Will it make 'Dog Day Afternoon' look more like 'Mary Poppins'?
Well, it looks like the lads are having another crack at the story of Ned Kelly, but this time focussing their attention on the gang’s final bloodied showdown and destruction in the small town of Glenrowan. I do hope this production goes ahead, as like so many others; I am waiting most excitedly with baited breath. Many of us have read countless books and watched many productions of this, might I say tragic event, but the thing is; how do you put such an event to screen, and make it totally believable to the public?
When we read what happened in books, or sit back in a comfortable chair watching good guys and villains shoot at each other for bloody years on end, after a while you simply become almost emotionless to the written word or optical effect. The siege at Glenrowan, although only a somewhat brief moment in the Kelly story, is the most memorable, and defining, in the Gangs rather short career.
When the four lads were talking about the upcoming production on Facebook, I could not help but to hold my sight to that vacant block of dirt behind them. As they spoke of their plans for this movie, I could hardly hear their words as the constant gunfire and unearthly screams coming from that inn became even louder. The smoke from the constant gunfire lingered in the cool air, throwing a deathly veil over this horrendous scene. What I was seeing was not like any movie I had ever seen before about this story, but rather an unforgettable nightmare.
What of the characters in this story? Was Aaron a traitor to the Gang or simply a gullible country larrikin who didn’t realise the situation he had put himself in? Was Anne Jones sympathetic to Ned Kelly or the Police, or just sympathetic to any side that had the upper hand? After her young son was shot by Police, she called the outlaws a pack of cowards, yet prior to that she was playing up to the Gang. How did Anne Jones react when she heard her son’s deathly screams? Were the Delaneys and McAuliffe’s sympathisers and true to the cause, and why did they not take up arms when asked by Dan Kelly and Steve Hart? Sometimes the fear for your own life under such circumstances can quickly bring doubt to your believed loyalties.
Will we see the tearing of a bullet as it rips its way through Ned’s left arm? Or the one that ripped through his toe and exits his heel? Did Ned scream in agony at such wounds or simply flinch? When Joe Byrne is shot in the femoral artery while taking a drink at the bar, will we see and hear the gushing of blood flowing from his body? At least we won’t choke on the smoke as the outlaws extinguish the fireplace, or smell the stench from the extinguished lanterns. How did those poor buggers feel in the freezing dark of early morn, huddled on cold floors, not knowing if they would live or die? How did they feel when all hell broke loose from shotguns and Martini Henry rifles, as the lead poured in through the inn’s flimsy walls, whistling just inches above their trembling bodies? Did some souls soil their clothing or vomit through sheer fear? Will the next bullet find its mark? Can you seriously imagine yourself in such a position? I know I could not.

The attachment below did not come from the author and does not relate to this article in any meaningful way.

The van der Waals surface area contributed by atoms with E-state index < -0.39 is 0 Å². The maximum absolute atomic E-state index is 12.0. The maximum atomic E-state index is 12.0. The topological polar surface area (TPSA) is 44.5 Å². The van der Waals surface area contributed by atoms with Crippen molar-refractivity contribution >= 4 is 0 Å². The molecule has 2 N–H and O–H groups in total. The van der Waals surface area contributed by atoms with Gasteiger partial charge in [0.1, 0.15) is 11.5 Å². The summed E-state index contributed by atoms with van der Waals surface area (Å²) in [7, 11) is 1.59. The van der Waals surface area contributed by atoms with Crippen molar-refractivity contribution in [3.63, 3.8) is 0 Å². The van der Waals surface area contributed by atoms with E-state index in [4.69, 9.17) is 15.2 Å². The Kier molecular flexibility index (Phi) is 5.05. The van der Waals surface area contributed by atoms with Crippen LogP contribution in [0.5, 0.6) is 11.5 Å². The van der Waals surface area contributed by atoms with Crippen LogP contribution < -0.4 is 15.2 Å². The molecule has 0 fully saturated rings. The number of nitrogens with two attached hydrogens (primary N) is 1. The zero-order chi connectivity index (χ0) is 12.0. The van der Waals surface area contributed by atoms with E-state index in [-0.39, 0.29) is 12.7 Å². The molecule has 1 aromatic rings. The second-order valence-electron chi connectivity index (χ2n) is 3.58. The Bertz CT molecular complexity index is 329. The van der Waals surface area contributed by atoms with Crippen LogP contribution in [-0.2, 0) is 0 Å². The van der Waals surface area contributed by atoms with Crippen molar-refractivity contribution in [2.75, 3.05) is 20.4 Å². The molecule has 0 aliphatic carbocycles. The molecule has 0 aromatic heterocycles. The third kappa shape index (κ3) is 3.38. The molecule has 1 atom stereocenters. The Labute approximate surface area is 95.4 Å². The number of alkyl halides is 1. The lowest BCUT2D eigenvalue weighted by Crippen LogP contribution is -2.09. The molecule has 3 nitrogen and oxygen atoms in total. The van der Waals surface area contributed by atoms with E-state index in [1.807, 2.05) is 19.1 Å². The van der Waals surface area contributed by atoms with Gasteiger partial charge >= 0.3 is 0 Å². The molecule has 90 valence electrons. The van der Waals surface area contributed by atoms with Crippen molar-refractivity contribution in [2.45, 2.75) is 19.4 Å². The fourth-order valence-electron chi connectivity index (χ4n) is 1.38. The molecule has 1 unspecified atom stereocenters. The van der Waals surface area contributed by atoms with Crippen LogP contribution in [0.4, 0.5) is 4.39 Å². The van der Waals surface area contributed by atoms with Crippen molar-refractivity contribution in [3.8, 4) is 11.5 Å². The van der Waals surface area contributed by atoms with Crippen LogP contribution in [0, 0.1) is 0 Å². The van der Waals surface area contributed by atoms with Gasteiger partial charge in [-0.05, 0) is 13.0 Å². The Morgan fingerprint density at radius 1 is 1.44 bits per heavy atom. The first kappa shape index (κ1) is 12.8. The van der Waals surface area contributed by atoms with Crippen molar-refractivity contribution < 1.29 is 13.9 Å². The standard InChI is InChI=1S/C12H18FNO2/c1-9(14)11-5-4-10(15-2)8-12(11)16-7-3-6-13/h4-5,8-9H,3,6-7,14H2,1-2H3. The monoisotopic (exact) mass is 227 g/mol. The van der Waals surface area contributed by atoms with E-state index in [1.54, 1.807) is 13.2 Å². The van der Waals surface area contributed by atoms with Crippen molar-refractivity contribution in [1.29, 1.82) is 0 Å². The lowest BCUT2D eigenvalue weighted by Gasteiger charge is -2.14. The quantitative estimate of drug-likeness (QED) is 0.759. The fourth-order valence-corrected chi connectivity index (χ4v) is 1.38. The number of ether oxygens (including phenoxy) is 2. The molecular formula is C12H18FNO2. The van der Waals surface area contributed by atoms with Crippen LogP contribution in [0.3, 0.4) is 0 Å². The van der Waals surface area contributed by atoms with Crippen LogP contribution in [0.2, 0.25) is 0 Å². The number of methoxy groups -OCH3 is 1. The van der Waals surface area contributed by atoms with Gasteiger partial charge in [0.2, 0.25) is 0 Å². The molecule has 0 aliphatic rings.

In the story we are told of an army of armed sympathisers secreted in the hills waiting to support the Gang, yet only a handful of men were seen by police nearing the end of the siege. Did this army really exist? What was the true purpose behind this plan of Ned’s? Was it a plan that would bring about an uprising against the Government for a Republic of North East Victoria as widely believed? Ned gave many reasons for the fight at Glenrowan, but what are we to believe? There has been talk of a document proclaiming such an event to exist, but to this day has not been found. When Ned took a last stand with Police, did he actually think he could save the boys under such circumstances? Nigh close to death and filled with brandy to relieve his pain, was it a final act of defiance when all was lost, to end his life? After Ned’s capture and the inn well set alight, when Father Gibney entered the burning building, he saw two boys laid out with a seemingly peaceful countenance. How did Dan Kelly and Steve Hart die? Did they commit suicide by gunshot or poison? There are so many unanswered questions. After the inn had burnt to the ground, Dan and Steve were raked from the ashes. How can you describe the feelings of those siblings who witnessed such a horrific sight?
When the Director of Glenrowan, Matthew Holmes, stated his new movie would be a similar feature comparable to Dog Day Afternoon, I was surprised. I personally think if the lads can tell this story the way it should be told, and leave patrons trembling, and with tear in eye, they have done their job. It will make Dog Day Afternoon look more like Mary Poppins! All the very best lads.
I do know one thing for sure; the extras that are playing the part of the hostages will have to act as if their lives depended on it.